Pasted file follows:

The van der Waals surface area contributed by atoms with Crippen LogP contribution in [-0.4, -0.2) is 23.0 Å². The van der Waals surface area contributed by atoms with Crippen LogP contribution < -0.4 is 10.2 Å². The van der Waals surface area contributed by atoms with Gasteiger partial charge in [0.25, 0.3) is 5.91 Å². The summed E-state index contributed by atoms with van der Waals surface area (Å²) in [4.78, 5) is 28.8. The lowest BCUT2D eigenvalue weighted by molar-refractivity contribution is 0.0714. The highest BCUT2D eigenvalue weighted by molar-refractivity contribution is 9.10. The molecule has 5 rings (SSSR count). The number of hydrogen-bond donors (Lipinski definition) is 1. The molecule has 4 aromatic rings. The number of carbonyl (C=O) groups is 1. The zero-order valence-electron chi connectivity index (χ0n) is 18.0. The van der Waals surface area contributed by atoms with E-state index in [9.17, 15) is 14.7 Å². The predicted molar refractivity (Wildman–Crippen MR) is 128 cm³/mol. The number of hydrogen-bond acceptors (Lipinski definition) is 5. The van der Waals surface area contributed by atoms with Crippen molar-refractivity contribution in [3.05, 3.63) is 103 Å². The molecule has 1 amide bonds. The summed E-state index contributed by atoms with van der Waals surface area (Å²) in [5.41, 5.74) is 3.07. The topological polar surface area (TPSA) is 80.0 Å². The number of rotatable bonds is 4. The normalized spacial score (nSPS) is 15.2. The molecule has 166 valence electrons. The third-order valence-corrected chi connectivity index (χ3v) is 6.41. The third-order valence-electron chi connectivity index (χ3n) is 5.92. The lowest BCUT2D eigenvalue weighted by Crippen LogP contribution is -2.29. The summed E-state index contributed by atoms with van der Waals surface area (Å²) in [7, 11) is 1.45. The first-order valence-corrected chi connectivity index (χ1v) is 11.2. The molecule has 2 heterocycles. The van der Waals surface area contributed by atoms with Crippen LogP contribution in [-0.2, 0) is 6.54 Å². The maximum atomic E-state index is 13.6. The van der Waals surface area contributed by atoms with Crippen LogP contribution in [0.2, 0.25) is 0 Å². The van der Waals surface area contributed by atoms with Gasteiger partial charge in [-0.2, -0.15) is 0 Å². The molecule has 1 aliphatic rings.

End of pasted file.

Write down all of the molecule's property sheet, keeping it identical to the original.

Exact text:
The van der Waals surface area contributed by atoms with Crippen LogP contribution in [-0.4, -0.2) is 23.0 Å². The van der Waals surface area contributed by atoms with Crippen LogP contribution < -0.4 is 10.2 Å². The van der Waals surface area contributed by atoms with Gasteiger partial charge in [0.25, 0.3) is 5.91 Å². The summed E-state index contributed by atoms with van der Waals surface area (Å²) in [4.78, 5) is 28.8. The lowest BCUT2D eigenvalue weighted by molar-refractivity contribution is 0.0714. The highest BCUT2D eigenvalue weighted by molar-refractivity contribution is 9.10. The molecule has 5 rings (SSSR count). The number of hydrogen-bond donors (Lipinski definition) is 1. The molecule has 4 aromatic rings. The number of carbonyl (C=O) groups is 1. The zero-order valence-electron chi connectivity index (χ0n) is 18.0. The van der Waals surface area contributed by atoms with E-state index in [9.17, 15) is 14.7 Å². The predicted molar refractivity (Wildman–Crippen MR) is 128 cm³/mol. The number of hydrogen-bond acceptors (Lipinski definition) is 5. The van der Waals surface area contributed by atoms with Crippen molar-refractivity contribution in [3.05, 3.63) is 103 Å². The molecule has 1 amide bonds. The summed E-state index contributed by atoms with van der Waals surface area (Å²) in [5.41, 5.74) is 3.07. The topological polar surface area (TPSA) is 80.0 Å². The number of rotatable bonds is 4. The normalized spacial score (nSPS) is 15.2. The molecule has 166 valence electrons. The third-order valence-corrected chi connectivity index (χ3v) is 6.41. The third-order valence-electron chi connectivity index (χ3n) is 5.92. The lowest BCUT2D eigenvalue weighted by Crippen LogP contribution is -2.29. The summed E-state index contributed by atoms with van der Waals surface area (Å²) in [7, 11) is 1.45. The first-order valence-corrected chi connectivity index (χ1v) is 11.2. The molecule has 2 heterocycles. The van der Waals surface area contributed by atoms with Crippen LogP contribution in [-0.2, 0) is 6.54 Å². The maximum atomic E-state index is 13.6. The van der Waals surface area contributed by atoms with Crippen LogP contribution in [0.2, 0.25) is 0 Å². The van der Waals surface area contributed by atoms with Gasteiger partial charge in [-0.2, -0.15) is 0 Å². The molecule has 1 aliphatic rings.